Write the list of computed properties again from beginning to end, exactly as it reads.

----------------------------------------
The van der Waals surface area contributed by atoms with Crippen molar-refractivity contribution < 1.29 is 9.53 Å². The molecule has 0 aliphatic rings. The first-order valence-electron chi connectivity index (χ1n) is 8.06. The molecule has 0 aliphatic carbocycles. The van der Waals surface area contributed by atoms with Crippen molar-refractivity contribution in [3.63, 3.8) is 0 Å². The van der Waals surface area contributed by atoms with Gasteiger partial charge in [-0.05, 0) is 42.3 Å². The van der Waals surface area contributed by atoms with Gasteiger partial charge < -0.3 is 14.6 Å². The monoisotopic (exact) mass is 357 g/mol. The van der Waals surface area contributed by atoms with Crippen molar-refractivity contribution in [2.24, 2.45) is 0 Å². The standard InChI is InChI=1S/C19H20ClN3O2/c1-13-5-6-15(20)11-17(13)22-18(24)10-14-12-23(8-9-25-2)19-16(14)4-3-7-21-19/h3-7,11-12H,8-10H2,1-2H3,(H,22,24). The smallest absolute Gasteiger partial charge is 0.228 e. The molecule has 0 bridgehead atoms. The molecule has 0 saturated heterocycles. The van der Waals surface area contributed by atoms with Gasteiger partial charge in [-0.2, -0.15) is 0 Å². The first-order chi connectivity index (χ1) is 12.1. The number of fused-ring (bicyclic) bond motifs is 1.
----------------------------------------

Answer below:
The van der Waals surface area contributed by atoms with Crippen molar-refractivity contribution < 1.29 is 9.53 Å². The molecule has 0 aliphatic rings. The first-order valence-electron chi connectivity index (χ1n) is 8.06. The molecule has 0 aliphatic carbocycles. The van der Waals surface area contributed by atoms with Crippen molar-refractivity contribution in [3.63, 3.8) is 0 Å². The van der Waals surface area contributed by atoms with Gasteiger partial charge in [-0.05, 0) is 42.3 Å². The van der Waals surface area contributed by atoms with Gasteiger partial charge < -0.3 is 14.6 Å². The monoisotopic (exact) mass is 357 g/mol. The van der Waals surface area contributed by atoms with Crippen molar-refractivity contribution in [2.24, 2.45) is 0 Å². The standard InChI is InChI=1S/C19H20ClN3O2/c1-13-5-6-15(20)11-17(13)22-18(24)10-14-12-23(8-9-25-2)19-16(14)4-3-7-21-19/h3-7,11-12H,8-10H2,1-2H3,(H,22,24). The smallest absolute Gasteiger partial charge is 0.228 e. The molecule has 0 bridgehead atoms. The molecule has 0 saturated heterocycles. The van der Waals surface area contributed by atoms with Gasteiger partial charge in [-0.2, -0.15) is 0 Å². The first-order chi connectivity index (χ1) is 12.1. The number of fused-ring (bicyclic) bond motifs is 1.